Robert Henry Dee (May 18, 1933 – April 1979) was an American football defensive end in the National Football League and the American Football League. He was a three-sport letterman at the College of the Holy Cross who was one of the first players signed by the Boston Patriots of the American Football League in 1960.
After two years with the Washington Redskins in 1957–58, Dee returned to Holy Cross to tutor the team's linemen.
He became an ironman of the American Football League who never missed a game during his career, starting 112 consecutive games. Despite equipment improvements over the years, Dee was a superstitious player who chose to wear the same helmet throughout his career (105 of 112 games). Dee etched his name in the history books by scoring the first points in American Football League history, scoring a touchdown when he dove onto a fumble by Bills QB Tommy O'Connell (father of former Boston Bruins GM Mike O'Connell) the end zone in the second quarter of the league's first-ever exhibition game, a contest between the Patriots and the Bills on July 30, 1960. He was voted to four American Football League All-Star teams (1961, 1963–65) and is a member of the Patriots All-1960s (AFL) Team.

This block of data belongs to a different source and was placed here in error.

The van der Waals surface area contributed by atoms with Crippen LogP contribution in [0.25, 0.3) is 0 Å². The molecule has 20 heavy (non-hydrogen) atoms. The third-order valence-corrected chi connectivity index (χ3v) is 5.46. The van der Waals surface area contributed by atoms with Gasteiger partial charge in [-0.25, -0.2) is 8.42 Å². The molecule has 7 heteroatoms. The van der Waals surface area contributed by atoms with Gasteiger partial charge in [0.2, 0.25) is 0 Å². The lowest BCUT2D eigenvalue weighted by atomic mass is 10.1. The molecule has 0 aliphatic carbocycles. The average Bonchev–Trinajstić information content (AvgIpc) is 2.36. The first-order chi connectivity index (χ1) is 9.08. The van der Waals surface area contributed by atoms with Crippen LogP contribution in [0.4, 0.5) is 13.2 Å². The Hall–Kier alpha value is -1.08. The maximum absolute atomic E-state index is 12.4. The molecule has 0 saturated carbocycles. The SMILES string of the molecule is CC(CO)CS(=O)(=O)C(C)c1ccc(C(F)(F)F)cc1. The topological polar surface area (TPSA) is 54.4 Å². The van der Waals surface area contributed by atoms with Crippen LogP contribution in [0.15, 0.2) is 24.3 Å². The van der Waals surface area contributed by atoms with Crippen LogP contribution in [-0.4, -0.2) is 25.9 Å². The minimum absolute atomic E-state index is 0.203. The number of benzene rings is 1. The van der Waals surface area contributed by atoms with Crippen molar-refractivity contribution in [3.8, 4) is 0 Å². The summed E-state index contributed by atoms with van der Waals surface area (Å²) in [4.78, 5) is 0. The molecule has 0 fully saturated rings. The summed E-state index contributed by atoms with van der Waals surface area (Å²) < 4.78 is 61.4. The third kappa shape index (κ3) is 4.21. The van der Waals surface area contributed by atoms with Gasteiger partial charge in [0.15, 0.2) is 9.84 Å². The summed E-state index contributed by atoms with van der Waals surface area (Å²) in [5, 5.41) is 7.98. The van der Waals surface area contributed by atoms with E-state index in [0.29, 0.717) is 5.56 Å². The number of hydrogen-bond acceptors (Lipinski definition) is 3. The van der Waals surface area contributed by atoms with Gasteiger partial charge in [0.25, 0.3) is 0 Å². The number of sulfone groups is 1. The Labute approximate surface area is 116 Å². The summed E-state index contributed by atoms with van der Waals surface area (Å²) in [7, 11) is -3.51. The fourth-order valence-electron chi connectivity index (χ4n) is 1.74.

Dee recorded 33 QB sacks (not including his strip sack of Tommy O'Connell in the AFL's first Exhibition Game).
Dee sacked Frank Tripucka, Al Dorow, Hunter Enis, Jacky Lee, MC Reynolds, Randy Duncan, Cotton Davidson, George Blanda, Jack Kemp, Johnny Green, John Hadl, Tobin Rote, Len Dawson, Eddie Wilson, Dick Wood, Joe Namath, Tom Flores, Rick Norton and Bob Griese and recovered fumbles by Al Carmichael, Art Baker, Wayne Crow, Jacky Lee, Paul Lowe, Bill Tobin, Wray Carlton & Max Chobian.
He had two interceptions in the Patriots 26-8 Eastern Divisional Playoff Game win over the Buffalo Bills. In that game, he wore one sneaker and one football shoe with spikes, which made him maneuver better in the snow in the game played at War Memorial Stadium on December 28, 1963.
On July 22, 1968, Dee announced his retirement from professional football, citing a business opportunity that was "too good to resist."
Dee died of a heart attack in 1979 while on a business trip.
He was awarded a game ball for his outstanding performance in the Patriots 34-17 win over the Houston Oilers on November 29, 1964.
He was inducted in the Patriots Hall of Fame on August 18, 1993.
In recognition of his accomplishments on the field, the Patriots retired his number (89).